Want to know more about Neil Paprocki's work with WildLens, Inc.? Check out his Facebook page and follow his blog. And...if you're inspired to create your own "bluebird trail," come back for Part II of our interview tomorrow. [Update: Part II is posted here .)

All photos ©Neil Paprocki of Wild Lens, Inc. Used with permission.

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Tending the garden, gathering its blooms [Jun. 25th, 2013|07:22 am]
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Yves Piaget, first of the season
For two solid years, I've babied this rose, from bare root plant to blossom. Thorns emerged, and it was prone to bugs and disease. A puny bud emerged at one point, but the stem was too fragile to support its weight. I almost yanked it from the flowerbed, right then and there. But at the last minute, I granted it a stay of execution.

If it doesn't thrive this season, I told myself, I'll replace it with something else. And wouldn't you just know it: The bush burst forth with three gorgeous flowers, earlier this week!

I've heard this in a religious context, and maybe you've encountered it elsewhere. But it occurred to me just this morning that writing memoir is not unlike the blossoming of this beautiful rose. With each chapter I write (revise or write again), the bud begins to flower. New petals reveal themselves--tiny hints of understanding; of honesty, unfurled--until one day the Truth spills forth, releasing with it the sweet, sweet fragrance of Freedom. The shadow on the right side--I try not to see that as a flaw. It represents the Unknowable, which is part of memoir, too
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A garden parable [May. 25th, 2013|07:25 am]
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My hydrangeas are coming into bloom--neither blue nor pink, but a paler shade of each, and the leaves are getting crispy at the edges. That's what comes of being planted in hard-packed soil, of seeking shade but being subjected, instead, to harsh sunlight.

There's a lesson in this for me. Barbara Kingsolver says it well: "“Close the door. Write with no one looking over your shoulder. Don't try to figure out what other people want to hear from you; figure out what you have to say. It's the one and only thing you have to offer.”
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Oklahoma in my heart, on my mind [May. 21st, 2013|05:24 am]
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Oklahoma state flower, via

Tragedies bring us closer together, it's said, and I believe that's true. Riveted to our TV screens and Twitter at first, we climb through the rubble until our hearts crack open and our minds shut down, so wholly unequipped are we to comprehend the things we've witnessed. So we seek refuge, here and elsewhere, bound together by the braided cords of anguish and hope. It is on this precarious ledge that we tell our stories, turn over in our hands like treasures the things we've salvaged, mourn the depth of our losses and celebrate the legacies that endure.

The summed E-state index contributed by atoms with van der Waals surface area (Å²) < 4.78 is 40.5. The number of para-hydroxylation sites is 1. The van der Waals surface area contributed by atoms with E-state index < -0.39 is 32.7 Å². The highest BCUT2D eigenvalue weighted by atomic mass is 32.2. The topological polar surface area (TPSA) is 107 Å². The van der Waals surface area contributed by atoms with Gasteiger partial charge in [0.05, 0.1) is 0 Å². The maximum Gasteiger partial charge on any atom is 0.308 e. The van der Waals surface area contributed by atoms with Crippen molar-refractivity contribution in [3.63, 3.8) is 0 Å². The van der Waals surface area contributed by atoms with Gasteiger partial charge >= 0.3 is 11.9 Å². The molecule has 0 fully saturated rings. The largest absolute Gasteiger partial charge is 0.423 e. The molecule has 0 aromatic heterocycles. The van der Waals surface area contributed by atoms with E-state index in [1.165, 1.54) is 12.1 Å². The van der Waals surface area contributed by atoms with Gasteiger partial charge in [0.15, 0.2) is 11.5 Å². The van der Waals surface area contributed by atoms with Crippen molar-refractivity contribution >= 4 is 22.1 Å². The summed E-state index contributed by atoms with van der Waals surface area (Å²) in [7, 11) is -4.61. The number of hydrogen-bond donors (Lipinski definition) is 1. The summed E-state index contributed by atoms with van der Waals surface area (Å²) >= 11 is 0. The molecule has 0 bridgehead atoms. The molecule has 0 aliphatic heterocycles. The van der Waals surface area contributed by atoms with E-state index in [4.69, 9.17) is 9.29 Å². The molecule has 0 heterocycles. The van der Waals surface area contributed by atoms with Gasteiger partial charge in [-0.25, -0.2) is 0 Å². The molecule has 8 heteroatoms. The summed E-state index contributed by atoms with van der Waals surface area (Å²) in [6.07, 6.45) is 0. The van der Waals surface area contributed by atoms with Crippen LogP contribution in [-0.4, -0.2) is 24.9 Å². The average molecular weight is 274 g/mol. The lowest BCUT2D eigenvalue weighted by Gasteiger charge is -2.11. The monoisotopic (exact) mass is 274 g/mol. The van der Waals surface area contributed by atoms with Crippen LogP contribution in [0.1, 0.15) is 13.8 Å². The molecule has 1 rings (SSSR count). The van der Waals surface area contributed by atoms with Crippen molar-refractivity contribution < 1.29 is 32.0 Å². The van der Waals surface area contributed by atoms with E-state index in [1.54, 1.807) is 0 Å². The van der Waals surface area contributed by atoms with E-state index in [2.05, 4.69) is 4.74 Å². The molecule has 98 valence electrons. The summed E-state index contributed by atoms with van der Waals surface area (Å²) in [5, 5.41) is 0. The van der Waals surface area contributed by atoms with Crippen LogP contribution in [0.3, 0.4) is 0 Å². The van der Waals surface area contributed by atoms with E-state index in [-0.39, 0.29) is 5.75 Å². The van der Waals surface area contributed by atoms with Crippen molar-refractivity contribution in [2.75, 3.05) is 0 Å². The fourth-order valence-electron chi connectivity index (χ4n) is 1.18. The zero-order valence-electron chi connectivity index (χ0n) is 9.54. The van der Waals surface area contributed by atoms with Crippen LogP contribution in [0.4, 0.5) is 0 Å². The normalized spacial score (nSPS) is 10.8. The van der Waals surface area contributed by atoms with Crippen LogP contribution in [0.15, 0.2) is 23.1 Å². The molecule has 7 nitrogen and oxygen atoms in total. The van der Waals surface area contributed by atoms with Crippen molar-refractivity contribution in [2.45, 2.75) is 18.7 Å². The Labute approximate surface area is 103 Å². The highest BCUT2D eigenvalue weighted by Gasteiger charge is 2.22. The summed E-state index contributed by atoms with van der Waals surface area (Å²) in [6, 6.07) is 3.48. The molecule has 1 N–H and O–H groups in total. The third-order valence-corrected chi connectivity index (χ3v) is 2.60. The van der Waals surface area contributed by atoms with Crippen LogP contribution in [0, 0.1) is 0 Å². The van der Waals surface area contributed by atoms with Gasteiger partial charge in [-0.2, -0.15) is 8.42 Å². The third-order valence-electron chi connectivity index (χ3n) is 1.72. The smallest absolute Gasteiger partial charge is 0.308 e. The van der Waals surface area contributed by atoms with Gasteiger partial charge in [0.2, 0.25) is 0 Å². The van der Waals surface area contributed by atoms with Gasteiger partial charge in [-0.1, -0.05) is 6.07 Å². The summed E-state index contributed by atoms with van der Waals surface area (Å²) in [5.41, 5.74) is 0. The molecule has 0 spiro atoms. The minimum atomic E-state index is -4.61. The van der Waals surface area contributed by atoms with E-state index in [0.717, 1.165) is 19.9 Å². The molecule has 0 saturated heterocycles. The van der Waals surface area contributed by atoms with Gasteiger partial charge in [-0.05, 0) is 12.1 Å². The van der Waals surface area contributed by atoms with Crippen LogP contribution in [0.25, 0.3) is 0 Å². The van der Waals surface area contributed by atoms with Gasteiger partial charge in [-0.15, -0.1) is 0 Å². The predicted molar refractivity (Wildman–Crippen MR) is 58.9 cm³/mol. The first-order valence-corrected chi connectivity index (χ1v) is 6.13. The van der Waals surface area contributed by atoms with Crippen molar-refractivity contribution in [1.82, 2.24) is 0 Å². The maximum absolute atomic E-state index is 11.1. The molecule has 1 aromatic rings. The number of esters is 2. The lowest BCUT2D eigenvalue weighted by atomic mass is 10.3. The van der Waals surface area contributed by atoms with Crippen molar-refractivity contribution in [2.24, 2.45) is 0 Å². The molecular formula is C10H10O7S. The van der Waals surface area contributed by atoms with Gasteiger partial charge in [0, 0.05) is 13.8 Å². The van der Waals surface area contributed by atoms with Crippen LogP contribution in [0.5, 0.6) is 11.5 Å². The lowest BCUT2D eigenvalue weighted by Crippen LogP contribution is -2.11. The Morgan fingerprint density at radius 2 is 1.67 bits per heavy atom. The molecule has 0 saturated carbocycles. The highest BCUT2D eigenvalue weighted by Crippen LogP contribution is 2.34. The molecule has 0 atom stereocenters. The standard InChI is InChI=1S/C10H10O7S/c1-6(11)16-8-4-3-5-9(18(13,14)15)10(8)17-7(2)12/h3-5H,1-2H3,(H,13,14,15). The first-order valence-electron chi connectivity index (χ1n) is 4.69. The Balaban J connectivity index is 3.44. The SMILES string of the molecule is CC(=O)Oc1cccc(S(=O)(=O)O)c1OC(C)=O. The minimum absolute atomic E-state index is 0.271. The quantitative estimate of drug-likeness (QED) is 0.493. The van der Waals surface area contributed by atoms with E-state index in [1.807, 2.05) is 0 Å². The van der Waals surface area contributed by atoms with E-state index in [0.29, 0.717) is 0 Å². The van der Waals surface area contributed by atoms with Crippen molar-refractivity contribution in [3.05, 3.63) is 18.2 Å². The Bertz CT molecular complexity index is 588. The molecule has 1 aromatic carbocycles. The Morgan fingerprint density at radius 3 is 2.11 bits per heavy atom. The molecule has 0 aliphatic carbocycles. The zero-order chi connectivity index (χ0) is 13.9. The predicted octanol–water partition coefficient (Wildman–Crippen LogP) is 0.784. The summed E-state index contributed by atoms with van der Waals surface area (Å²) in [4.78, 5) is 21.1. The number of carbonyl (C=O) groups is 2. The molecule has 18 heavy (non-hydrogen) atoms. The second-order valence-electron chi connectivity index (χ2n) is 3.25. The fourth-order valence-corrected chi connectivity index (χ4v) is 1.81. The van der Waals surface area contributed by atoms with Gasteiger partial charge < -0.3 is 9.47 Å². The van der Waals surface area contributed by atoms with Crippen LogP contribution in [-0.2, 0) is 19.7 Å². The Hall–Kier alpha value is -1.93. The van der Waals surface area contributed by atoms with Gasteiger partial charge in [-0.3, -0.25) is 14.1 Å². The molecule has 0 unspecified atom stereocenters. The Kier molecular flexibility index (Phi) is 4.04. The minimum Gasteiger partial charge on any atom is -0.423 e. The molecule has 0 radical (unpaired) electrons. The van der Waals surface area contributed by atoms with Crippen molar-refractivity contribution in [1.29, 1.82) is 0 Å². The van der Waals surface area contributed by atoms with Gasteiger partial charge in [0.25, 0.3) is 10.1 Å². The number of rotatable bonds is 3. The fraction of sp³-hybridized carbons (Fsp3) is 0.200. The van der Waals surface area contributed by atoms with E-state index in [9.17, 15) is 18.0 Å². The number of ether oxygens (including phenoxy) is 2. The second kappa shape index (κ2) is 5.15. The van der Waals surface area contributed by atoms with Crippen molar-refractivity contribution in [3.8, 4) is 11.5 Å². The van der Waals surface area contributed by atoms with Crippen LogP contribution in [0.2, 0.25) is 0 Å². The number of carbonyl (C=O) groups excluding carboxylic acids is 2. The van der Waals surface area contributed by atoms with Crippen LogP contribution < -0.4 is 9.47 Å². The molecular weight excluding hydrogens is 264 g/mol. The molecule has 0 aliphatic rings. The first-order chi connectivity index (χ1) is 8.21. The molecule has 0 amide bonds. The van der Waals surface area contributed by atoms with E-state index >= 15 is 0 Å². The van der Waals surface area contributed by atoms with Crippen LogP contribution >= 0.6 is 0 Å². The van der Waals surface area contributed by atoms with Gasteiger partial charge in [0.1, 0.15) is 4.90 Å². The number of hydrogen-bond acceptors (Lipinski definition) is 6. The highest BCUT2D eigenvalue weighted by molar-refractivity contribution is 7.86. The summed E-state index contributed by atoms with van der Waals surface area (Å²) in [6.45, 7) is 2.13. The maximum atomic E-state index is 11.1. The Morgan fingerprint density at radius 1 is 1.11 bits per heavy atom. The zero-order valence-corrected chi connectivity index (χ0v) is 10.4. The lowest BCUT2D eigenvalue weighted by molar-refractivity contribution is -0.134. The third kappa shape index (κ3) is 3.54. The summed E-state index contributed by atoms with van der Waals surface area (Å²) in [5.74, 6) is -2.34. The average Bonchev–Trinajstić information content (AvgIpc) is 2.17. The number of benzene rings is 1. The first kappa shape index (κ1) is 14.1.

Oklahoma in my thoughts and prayers...
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Wordless Wednesday:What's in a Name? [May. 15th, 2013|06:42 am]
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One more for Wordless Wednesday [May. 8th, 2013|08:06 am]
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Wordless Wednesday: A mama's work is never done [May. 8th, 2013|07:45 am]
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Bluebirds of Happiness: A Story in Pictures [May. 3rd, 2013|08:50 pm]
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To be continued...

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Wordless Wednesday: May Flowers [May. 1st, 2013|09:14 am]
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Mindfulness and Imagination: a Yoga and Writing Retreat [Apr. 25th, 2013|09:55 am]
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I’ve done lots of event planning in my day. I've given speeches to large audiences, led seminars in closet-sized classrooms. But during a brainstorming session at Mother’s Market one day, I asked my long-time yoga instructor, Megan McCarver, to consider teaming up with me on something entirely different—a fun challenge for both of us, each in our own way.